Almost Half of Syria’s 100,000 Rebel Fighters are Hardline Islamists

Tuesday, September 17, 2013
Islamist Rebels on Iraq-Syria Border (AP Photo)

Getting involved in the Syrian civil war means more than taking a side against the regime of Bashar al-Assad. It also means aiding a fractured rebellion, nearly half of which consists of hardline Islamists whose interests may not coincide with those of the United States.


A new study by IHS Jane’s, which specializes in military reports, estimates Syria’s armed opposition totals around 100,000 fighters. These armed rebels may be split up into as many as a thousand small groups, according to the report.


More concerning, however, is the ideology of about half of this force.


IHS Jane’s says the rebels include 10,000 jihadists with ties to al-Qaeda, as well as another 30,000 to 35,000 hardliners who see eye-to-eye with the jihadists, although they are focused on toppling Assad and not on a global struggle against the West.


“The insurgency is now dominated by groups which have at least an Islamist viewpoint on the conflict,” Charles Lister, author of the study, wrote. “The idea that it is mostly secular groups leading the opposition is just not borne out.”


Lister adds there are at least 30,000 “moderates” belonging to groups that have an Islamic character, leaving only a minority of rebels linked to secular or purely nationalist groups.


While rebel fighters share the goal of overthrowing Syria’s authoritarian dictator, jihadist groups want also to transform Syria into a conservative Islamic state.


With this last point in mind, it’s no wonder that Western policymakers have had a difficult time deciding whether to help the Syrian rebels. If weaponry is provided to them, analysts say, who’s to say the same firepower won’t eventually be used against the U.S. or its allies, as happened when President Ronald Reagan armed the Taliban in Afghanistan?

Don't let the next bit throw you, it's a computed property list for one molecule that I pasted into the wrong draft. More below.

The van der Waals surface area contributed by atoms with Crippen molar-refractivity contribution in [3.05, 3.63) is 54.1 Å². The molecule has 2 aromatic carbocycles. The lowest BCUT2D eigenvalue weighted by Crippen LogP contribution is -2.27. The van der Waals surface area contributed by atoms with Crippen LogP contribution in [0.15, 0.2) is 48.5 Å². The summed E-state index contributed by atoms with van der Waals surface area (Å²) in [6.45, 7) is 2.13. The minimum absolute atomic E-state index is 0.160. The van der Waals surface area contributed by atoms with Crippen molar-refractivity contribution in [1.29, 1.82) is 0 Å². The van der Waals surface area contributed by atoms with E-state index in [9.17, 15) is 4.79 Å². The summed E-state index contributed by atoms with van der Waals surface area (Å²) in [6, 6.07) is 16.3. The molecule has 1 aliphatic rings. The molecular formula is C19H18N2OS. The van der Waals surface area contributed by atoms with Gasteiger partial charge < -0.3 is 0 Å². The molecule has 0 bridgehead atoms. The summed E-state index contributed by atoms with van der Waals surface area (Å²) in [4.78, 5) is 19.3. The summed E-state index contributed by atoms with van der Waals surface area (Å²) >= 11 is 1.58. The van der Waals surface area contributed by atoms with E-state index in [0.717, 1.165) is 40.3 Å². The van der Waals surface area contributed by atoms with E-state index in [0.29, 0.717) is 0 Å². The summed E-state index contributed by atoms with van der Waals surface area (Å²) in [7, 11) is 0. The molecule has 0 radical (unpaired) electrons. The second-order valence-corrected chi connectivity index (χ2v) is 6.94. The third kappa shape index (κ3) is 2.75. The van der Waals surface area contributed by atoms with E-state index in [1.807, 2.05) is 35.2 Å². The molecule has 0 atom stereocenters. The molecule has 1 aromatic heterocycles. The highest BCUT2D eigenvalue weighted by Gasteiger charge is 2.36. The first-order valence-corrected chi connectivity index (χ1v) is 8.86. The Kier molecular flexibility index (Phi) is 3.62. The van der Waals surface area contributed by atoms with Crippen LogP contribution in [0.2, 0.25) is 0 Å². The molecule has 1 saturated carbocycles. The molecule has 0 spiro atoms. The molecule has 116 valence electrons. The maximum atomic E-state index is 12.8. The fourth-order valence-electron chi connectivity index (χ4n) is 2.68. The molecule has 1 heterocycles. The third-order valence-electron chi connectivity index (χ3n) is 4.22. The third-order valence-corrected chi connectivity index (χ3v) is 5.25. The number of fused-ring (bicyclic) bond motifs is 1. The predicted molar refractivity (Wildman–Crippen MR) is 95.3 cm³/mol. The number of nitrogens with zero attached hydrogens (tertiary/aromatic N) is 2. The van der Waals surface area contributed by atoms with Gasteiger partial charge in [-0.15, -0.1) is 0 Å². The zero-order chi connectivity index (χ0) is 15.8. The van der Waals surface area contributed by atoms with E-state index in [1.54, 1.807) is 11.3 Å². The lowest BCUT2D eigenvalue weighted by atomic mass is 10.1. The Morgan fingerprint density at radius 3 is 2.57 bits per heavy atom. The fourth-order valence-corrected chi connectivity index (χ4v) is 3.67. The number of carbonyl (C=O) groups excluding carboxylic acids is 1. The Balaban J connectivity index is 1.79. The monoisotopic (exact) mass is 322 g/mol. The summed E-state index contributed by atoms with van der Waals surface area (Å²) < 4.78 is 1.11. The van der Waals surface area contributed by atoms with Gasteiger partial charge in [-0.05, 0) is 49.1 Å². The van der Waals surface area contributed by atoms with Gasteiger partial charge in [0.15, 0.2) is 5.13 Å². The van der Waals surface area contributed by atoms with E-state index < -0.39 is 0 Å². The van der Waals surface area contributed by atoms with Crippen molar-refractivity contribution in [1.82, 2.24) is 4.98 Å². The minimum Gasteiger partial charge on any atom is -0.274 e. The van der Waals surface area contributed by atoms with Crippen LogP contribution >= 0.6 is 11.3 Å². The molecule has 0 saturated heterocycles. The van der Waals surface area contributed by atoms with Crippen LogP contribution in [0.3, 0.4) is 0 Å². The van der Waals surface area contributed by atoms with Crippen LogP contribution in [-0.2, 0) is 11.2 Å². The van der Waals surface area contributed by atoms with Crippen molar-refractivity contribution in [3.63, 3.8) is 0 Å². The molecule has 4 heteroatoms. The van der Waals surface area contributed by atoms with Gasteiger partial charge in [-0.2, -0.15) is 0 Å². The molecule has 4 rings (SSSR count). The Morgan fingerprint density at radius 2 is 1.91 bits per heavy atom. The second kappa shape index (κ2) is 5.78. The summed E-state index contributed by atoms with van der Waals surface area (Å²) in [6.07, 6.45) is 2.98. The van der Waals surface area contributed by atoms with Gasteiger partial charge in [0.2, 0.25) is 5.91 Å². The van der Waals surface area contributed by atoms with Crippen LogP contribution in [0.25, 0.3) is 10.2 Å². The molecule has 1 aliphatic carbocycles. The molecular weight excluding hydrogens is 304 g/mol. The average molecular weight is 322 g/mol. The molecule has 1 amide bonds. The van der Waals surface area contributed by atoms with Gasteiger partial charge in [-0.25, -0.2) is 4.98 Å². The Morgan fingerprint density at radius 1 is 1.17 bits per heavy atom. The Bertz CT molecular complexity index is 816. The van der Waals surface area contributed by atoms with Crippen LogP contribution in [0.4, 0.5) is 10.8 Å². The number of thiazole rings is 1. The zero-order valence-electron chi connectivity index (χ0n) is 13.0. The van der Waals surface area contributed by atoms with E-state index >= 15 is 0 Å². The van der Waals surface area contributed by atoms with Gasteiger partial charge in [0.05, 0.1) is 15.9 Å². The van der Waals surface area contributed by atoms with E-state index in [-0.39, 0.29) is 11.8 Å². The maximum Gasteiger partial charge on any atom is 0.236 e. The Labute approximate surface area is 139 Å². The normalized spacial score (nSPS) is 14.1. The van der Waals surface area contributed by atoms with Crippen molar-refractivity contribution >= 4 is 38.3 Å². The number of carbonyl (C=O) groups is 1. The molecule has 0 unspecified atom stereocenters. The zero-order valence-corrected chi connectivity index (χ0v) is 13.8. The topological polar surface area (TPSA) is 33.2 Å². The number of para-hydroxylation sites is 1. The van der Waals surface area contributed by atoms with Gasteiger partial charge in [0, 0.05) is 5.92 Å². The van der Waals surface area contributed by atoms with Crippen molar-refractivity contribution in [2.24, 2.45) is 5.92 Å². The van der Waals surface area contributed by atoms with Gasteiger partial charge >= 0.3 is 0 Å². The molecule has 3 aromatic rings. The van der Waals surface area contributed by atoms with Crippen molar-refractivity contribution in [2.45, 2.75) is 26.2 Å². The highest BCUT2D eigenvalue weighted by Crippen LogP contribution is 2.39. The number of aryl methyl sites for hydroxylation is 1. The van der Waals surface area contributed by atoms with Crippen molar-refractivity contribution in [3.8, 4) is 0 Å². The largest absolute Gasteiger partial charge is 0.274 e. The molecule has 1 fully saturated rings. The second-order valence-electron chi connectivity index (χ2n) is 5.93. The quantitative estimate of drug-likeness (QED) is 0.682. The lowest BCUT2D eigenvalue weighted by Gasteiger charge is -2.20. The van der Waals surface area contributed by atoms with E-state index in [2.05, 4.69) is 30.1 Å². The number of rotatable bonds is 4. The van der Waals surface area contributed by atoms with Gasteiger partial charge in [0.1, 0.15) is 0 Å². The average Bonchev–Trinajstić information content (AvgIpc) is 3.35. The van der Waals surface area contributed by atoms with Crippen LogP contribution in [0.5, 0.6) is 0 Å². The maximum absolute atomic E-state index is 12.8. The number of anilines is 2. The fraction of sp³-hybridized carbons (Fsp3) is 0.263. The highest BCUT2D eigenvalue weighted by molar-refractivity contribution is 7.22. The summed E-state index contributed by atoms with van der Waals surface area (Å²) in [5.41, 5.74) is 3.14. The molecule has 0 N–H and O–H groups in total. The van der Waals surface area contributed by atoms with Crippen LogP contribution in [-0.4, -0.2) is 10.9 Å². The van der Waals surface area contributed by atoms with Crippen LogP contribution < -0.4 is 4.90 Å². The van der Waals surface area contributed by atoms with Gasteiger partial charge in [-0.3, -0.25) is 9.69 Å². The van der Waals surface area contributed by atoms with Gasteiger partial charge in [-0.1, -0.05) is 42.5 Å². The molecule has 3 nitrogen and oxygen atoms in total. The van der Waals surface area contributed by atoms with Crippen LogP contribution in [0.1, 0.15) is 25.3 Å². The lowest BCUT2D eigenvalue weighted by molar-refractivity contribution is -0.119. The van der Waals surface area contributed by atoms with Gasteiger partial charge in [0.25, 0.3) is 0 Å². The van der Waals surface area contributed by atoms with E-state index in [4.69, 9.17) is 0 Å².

But not helping the rebels also could work against Western interests.


“If the West looks as though it is not interested in removing Assad, moderate Islamists are also likely to be pushed further towards extremists,” Lister said, according to The Telegraph.


Moderates in the rebellion also have to worry about those fighting alongside them.


The Telegraph reported that al-Qaeda has assassinated several commanders of the more moderate Free Syrian Army in recent weeks in an attempt to gain control over the northern Latakia province.

-Noel Brinkerhoff


To Learn More:

Syria: Nearly Half Rebel Fighters Are Jihadists or Hardline Islamists, Says IHS Jane's Report (by Ben Farmer and Ruth Sherlock, The Telegraph)

A Terrorism Expert’s Twitter Rant about How We Get Syrian Rebels All Wrong (by Max Fisher, Washington Post)

Senators Authorizing Syria Attack Received 83% More Defense Money than Those Opposed (by Noel Brinkerhoff, AllGov)

President Assad May Have Used Chemical Weapon against Syrian People, Says Secret U.S. State Department Cable; White House Demurs (by Noel Brinkerhoff, AllGov)


Leave a comment